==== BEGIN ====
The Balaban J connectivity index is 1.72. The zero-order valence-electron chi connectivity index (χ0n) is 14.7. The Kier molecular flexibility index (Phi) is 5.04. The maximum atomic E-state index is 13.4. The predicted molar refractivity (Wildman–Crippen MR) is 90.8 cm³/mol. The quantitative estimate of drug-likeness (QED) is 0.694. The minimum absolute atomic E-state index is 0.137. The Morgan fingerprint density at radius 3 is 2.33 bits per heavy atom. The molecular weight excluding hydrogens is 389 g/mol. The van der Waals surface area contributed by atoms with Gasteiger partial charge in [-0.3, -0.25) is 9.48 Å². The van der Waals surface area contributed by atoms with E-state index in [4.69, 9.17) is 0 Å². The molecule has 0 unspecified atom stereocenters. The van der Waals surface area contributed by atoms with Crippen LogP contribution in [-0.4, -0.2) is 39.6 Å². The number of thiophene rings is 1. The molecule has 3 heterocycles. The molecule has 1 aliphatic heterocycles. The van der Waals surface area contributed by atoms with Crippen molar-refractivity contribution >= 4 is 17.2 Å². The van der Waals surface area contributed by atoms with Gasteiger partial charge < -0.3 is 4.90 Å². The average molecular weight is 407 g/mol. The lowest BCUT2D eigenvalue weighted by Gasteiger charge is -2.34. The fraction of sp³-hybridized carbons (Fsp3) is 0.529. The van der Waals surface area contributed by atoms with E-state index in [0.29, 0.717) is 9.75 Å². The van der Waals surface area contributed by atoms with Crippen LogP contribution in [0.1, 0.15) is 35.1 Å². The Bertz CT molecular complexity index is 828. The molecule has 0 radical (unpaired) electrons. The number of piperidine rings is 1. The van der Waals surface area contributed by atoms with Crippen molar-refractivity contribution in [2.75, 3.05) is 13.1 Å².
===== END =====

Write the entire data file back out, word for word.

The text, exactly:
The Balaban J connectivity index is 1.72. The zero-order valence-electron chi connectivity index (χ0n) is 14.7. The Kier molecular flexibility index (Phi) is 5.04. The maximum atomic E-state index is 13.4. The predicted molar refractivity (Wildman–Crippen MR) is 90.8 cm³/mol. The quantitative estimate of drug-likeness (QED) is 0.694. The minimum absolute atomic E-state index is 0.137. The Morgan fingerprint density at radius 3 is 2.33 bits per heavy atom. The molecular weight excluding hydrogens is 389 g/mol. The van der Waals surface area contributed by atoms with Gasteiger partial charge in [-0.3, -0.25) is 9.48 Å². The van der Waals surface area contributed by atoms with E-state index in [4.69, 9.17) is 0 Å². The molecule has 0 unspecified atom stereocenters. The van der Waals surface area contributed by atoms with Crippen LogP contribution in [-0.4, -0.2) is 39.6 Å². The number of thiophene rings is 1. The molecule has 3 heterocycles. The molecule has 1 aliphatic heterocycles. The van der Waals surface area contributed by atoms with Crippen molar-refractivity contribution >= 4 is 17.2 Å². The van der Waals surface area contributed by atoms with Gasteiger partial charge < -0.3 is 4.90 Å². The average molecular weight is 407 g/mol. The lowest BCUT2D eigenvalue weighted by Gasteiger charge is -2.34. The fraction of sp³-hybridized carbons (Fsp3) is 0.529. The van der Waals surface area contributed by atoms with E-state index in [0.29, 0.717) is 9.75 Å². The van der Waals surface area contributed by atoms with Crippen LogP contribution in [0.1, 0.15) is 35.1 Å². The Bertz CT molecular complexity index is 828. The molecule has 0 radical (unpaired) electrons. The number of piperidine rings is 1. The van der Waals surface area contributed by atoms with Crippen molar-refractivity contribution in [2.75, 3.05) is 13.1 Å².